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Weed killer from sugar molecule

In cyanobacteria, researchers at the University of Tübingen have discovered a molecule that is harmless to humans and that has the potential to replace the controversial glyphosate.

Das neu entdeckte Molekül könnte langfristig etablierte Herbizide ersetzen.
The newly discovered molecule could replace established herbicides in the long term.

There ia war raging in nature: to gain advantages, microorganisms permanently use chemical molecules to fight against other microorganisms. Researchers at the University of Tübingen have now identified a molecule that could be used as a potent herbicide and that is harmless to humans. In the specialist journal "Nature Communications", they report on the first experiments with the new active substance.

A simple sugar stops the metabolism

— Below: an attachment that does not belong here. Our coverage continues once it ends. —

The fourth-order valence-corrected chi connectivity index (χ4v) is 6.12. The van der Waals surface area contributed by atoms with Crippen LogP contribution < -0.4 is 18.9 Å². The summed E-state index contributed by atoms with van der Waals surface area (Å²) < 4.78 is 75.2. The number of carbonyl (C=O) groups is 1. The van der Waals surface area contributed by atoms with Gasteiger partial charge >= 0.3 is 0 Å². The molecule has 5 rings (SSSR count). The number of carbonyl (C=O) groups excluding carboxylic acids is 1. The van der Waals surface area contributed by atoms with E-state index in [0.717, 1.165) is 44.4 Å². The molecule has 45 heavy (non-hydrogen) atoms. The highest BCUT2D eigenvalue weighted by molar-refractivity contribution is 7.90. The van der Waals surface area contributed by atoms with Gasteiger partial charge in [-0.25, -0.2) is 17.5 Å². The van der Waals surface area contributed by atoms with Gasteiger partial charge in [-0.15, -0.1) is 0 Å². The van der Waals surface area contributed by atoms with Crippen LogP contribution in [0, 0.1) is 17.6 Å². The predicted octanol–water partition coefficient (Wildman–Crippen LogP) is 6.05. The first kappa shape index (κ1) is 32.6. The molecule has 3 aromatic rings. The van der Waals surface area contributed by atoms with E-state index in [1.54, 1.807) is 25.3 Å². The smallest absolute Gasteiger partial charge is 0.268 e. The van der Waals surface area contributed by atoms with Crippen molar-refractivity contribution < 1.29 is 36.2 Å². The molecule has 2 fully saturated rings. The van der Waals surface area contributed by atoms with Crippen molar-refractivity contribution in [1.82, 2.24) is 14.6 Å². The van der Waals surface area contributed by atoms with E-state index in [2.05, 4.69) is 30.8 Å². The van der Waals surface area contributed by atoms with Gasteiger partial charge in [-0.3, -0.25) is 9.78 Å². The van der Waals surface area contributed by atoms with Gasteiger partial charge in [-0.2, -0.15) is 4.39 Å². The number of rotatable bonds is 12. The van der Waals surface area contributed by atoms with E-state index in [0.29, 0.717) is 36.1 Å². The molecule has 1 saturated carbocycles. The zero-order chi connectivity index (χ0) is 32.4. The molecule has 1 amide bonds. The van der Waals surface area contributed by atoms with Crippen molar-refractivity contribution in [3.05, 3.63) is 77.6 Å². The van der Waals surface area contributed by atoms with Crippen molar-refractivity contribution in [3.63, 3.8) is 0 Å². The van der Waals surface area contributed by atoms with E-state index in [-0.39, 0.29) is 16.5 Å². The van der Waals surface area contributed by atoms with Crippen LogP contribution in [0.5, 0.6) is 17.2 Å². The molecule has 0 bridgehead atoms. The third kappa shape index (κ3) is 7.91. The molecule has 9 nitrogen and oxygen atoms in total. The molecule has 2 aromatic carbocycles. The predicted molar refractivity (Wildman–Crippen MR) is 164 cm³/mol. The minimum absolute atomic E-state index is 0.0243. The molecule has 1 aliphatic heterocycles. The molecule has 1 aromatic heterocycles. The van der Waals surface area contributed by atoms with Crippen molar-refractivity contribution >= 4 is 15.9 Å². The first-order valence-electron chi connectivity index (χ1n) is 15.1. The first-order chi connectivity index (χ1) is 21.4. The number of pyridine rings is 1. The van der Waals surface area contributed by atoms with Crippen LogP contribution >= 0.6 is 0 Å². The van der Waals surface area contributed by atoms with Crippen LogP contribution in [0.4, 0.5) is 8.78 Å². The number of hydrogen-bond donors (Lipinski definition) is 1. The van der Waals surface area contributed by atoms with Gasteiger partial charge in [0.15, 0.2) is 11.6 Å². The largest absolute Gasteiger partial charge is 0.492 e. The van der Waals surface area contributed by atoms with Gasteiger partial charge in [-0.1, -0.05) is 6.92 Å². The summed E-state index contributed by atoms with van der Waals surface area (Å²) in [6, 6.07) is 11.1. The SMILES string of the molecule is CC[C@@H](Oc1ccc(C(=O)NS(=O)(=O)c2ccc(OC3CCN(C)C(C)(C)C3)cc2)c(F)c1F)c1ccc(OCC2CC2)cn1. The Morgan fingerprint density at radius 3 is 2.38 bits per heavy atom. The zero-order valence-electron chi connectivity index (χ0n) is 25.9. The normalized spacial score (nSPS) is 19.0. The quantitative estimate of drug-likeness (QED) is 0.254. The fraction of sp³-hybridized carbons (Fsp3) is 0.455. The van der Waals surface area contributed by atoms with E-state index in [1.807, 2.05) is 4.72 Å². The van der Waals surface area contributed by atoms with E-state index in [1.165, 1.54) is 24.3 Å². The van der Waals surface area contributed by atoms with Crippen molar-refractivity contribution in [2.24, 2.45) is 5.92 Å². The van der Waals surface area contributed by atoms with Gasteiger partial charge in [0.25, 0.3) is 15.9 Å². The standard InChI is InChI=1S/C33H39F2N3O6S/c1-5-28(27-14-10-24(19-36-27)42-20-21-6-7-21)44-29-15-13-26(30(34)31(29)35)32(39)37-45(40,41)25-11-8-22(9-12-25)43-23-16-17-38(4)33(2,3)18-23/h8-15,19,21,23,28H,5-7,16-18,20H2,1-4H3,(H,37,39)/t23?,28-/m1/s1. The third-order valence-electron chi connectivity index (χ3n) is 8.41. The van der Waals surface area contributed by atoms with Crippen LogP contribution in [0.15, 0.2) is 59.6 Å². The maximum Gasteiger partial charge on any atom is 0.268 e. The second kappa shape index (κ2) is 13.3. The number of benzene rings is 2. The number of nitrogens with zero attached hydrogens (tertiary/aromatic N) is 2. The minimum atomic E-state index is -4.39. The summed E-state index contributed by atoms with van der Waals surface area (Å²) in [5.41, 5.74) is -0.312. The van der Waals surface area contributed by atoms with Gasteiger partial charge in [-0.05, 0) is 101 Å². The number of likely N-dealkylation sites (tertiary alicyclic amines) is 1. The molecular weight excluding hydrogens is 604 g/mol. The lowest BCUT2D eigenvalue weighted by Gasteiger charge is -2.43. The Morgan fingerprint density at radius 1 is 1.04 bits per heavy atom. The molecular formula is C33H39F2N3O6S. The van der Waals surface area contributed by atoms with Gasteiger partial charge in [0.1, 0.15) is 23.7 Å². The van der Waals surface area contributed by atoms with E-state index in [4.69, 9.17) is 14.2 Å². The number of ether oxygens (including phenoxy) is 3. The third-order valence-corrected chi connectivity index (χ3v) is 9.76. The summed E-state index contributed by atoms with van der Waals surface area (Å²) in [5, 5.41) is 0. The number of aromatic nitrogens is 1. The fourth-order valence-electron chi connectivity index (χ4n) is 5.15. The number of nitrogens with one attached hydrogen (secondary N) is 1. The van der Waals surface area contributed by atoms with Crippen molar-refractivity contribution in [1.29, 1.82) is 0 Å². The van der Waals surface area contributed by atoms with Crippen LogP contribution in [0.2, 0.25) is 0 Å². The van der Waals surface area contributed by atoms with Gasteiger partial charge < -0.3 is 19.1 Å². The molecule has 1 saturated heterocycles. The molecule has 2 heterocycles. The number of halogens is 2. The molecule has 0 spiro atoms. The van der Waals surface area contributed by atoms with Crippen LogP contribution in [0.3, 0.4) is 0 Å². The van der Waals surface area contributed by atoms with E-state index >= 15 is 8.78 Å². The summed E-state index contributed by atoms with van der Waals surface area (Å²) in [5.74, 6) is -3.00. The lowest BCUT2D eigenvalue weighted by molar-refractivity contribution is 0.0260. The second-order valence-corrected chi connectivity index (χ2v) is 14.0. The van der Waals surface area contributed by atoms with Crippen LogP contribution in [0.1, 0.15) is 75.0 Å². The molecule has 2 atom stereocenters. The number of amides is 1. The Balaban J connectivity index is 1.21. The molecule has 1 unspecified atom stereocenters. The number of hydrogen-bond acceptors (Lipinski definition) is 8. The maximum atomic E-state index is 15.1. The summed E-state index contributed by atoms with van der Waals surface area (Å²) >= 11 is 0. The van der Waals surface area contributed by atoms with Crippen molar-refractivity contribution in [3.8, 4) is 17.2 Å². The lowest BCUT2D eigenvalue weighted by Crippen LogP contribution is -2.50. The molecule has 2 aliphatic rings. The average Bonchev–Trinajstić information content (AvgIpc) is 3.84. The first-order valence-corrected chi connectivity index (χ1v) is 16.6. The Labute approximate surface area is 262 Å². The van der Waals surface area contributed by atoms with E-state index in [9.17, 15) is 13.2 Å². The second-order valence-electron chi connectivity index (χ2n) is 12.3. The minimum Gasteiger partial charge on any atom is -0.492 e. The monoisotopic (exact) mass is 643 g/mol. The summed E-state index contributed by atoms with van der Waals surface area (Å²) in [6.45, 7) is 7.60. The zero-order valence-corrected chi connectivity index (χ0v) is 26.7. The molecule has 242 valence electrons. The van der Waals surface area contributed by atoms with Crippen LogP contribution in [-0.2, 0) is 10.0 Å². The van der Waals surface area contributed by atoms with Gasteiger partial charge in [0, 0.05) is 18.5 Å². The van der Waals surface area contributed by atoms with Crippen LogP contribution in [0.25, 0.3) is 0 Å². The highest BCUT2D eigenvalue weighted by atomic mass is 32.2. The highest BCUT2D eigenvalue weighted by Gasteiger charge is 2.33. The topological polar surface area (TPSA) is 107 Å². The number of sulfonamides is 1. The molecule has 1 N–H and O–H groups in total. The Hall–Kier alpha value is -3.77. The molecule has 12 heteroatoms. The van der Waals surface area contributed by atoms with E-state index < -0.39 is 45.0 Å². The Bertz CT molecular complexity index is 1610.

The special but relatively simple sugar molecule has the chemical name 7-deoxy-sedoheptulose. The sugar produced by cyanobacteria is an antimetabolite: it replaces a chemically similar molecule in the metabolism of an organism and thus blocks the metabolic process. This can be fatal for the affected organism.

In the case of 7-deoxy-sedoheptulose, the molecule inhibits the growth of numerous plants, bacteria and fungi. The researchers from Tübingen were able to use mass spectrometry to show that the sugar blocks an enzyme from the Shikimat pathway. This metabolic pathway does not exist in animal or human cells, which is why the sugar molecule probably poses no danger to humans. The scientists have already been able to prove this in initial experiments.

Safe for humans and animals

However, the Shikimat pathway is precisely the metabolic process that is also blocked by the widespread herbicide glyphosate. “In contrast to glyphosate, the newly discovered deoxy sugar is an entirely natural product. We believed it to have good degradability and low ecotoxicity," said first author Klaus Brilisauer. The long-term goal is to replace controversial herbicides and thus also their degradation products that are harmful to health. Until then, the efficacy in the field, the degradability in the soil and the harmlessness to farm animals and humans will have to be confirmed in long-term studies.


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